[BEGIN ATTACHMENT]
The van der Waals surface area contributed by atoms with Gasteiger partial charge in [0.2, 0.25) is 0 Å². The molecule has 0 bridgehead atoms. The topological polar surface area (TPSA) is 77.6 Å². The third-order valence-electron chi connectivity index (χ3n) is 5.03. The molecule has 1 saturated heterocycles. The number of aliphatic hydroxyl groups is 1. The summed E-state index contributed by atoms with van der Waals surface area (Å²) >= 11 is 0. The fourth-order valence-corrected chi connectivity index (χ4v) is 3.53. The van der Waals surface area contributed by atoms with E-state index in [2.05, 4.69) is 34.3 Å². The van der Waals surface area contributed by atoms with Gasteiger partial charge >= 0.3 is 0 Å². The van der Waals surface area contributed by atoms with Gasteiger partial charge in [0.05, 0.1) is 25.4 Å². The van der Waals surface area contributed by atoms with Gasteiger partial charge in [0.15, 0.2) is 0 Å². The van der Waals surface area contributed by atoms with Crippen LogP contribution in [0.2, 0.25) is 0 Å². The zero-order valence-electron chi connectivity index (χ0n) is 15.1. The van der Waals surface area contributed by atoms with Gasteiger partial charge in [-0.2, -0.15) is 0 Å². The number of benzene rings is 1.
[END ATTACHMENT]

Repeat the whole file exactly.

The van der Waals surface area contributed by atoms with Gasteiger partial charge in [0.2, 0.25) is 0 Å². The molecule has 0 bridgehead atoms. The topological polar surface area (TPSA) is 77.6 Å². The third-order valence-electron chi connectivity index (χ3n) is 5.03. The molecule has 1 saturated heterocycles. The number of aliphatic hydroxyl groups is 1. The summed E-state index contributed by atoms with van der Waals surface area (Å²) >= 11 is 0. The fourth-order valence-corrected chi connectivity index (χ4v) is 3.53. The van der Waals surface area contributed by atoms with E-state index in [2.05, 4.69) is 34.3 Å². The van der Waals surface area contributed by atoms with Gasteiger partial charge >= 0.3 is 0 Å². The van der Waals surface area contributed by atoms with Gasteiger partial charge in [0.05, 0.1) is 25.4 Å². The van der Waals surface area contributed by atoms with Gasteiger partial charge in [0.15, 0.2) is 0 Å². The van der Waals surface area contributed by atoms with Crippen LogP contribution in [0.2, 0.25) is 0 Å². The zero-order valence-electron chi connectivity index (χ0n) is 15.1. The van der Waals surface area contributed by atoms with Gasteiger partial charge in [-0.2, -0.15) is 0 Å². The number of benzene rings is 1.